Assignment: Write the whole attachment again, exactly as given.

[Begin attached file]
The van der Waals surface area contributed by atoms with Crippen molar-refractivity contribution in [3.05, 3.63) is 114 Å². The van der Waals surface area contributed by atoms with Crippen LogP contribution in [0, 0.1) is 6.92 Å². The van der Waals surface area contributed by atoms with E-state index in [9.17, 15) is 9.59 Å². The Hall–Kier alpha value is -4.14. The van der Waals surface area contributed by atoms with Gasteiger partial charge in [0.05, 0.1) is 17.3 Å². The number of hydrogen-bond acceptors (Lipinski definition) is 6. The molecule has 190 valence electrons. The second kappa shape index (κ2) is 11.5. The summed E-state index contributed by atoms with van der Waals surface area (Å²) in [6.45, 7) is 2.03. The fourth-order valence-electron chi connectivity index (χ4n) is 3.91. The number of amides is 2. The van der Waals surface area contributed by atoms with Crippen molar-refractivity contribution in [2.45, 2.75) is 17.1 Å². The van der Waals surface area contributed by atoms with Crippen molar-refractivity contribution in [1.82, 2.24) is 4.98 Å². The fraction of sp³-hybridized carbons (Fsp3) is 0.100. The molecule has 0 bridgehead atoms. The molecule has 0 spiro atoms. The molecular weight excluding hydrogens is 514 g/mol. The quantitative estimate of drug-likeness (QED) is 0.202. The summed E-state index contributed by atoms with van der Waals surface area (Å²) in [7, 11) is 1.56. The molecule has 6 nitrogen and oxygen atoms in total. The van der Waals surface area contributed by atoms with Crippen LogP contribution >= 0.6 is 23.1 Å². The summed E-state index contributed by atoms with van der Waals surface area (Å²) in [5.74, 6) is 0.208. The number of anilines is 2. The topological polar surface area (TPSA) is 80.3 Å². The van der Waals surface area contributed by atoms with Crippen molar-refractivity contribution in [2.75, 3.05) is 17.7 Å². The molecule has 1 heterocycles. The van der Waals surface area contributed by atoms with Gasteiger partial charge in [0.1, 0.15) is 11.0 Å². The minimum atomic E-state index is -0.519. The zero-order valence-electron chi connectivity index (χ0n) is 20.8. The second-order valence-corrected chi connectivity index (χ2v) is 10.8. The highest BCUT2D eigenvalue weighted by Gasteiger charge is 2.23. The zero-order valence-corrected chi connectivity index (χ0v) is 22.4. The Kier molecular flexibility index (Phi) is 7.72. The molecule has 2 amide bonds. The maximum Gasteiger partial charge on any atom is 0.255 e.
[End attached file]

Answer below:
The van der Waals surface area contributed by atoms with Crippen molar-refractivity contribution in [3.05, 3.63) is 114 Å². The van der Waals surface area contributed by atoms with Crippen LogP contribution in [0, 0.1) is 6.92 Å². The van der Waals surface area contributed by atoms with E-state index in [9.17, 15) is 9.59 Å². The Hall–Kier alpha value is -4.14. The van der Waals surface area contributed by atoms with Gasteiger partial charge in [0.05, 0.1) is 17.3 Å². The number of hydrogen-bond acceptors (Lipinski definition) is 6. The molecule has 190 valence electrons. The second kappa shape index (κ2) is 11.5. The summed E-state index contributed by atoms with van der Waals surface area (Å²) in [6.45, 7) is 2.03. The fourth-order valence-electron chi connectivity index (χ4n) is 3.91. The number of amides is 2. The van der Waals surface area contributed by atoms with Crippen molar-refractivity contribution in [2.45, 2.75) is 17.1 Å². The van der Waals surface area contributed by atoms with Crippen molar-refractivity contribution in [1.82, 2.24) is 4.98 Å². The fraction of sp³-hybridized carbons (Fsp3) is 0.100. The molecule has 0 bridgehead atoms. The molecule has 0 spiro atoms. The molecular weight excluding hydrogens is 514 g/mol. The quantitative estimate of drug-likeness (QED) is 0.202. The summed E-state index contributed by atoms with van der Waals surface area (Å²) in [7, 11) is 1.56. The molecule has 6 nitrogen and oxygen atoms in total. The van der Waals surface area contributed by atoms with Crippen LogP contribution >= 0.6 is 23.1 Å². The summed E-state index contributed by atoms with van der Waals surface area (Å²) in [5.74, 6) is 0.208. The number of anilines is 2. The topological polar surface area (TPSA) is 80.3 Å². The van der Waals surface area contributed by atoms with Crippen molar-refractivity contribution in [2.75, 3.05) is 17.7 Å². The molecule has 1 heterocycles. The van der Waals surface area contributed by atoms with Gasteiger partial charge in [0.1, 0.15) is 11.0 Å². The minimum atomic E-state index is -0.519. The zero-order valence-electron chi connectivity index (χ0n) is 20.8. The second-order valence-corrected chi connectivity index (χ2v) is 10.8. The highest BCUT2D eigenvalue weighted by Gasteiger charge is 2.23. The zero-order valence-corrected chi connectivity index (χ0v) is 22.4. The Kier molecular flexibility index (Phi) is 7.72. The molecule has 2 amide bonds. The maximum Gasteiger partial charge on any atom is 0.255 e.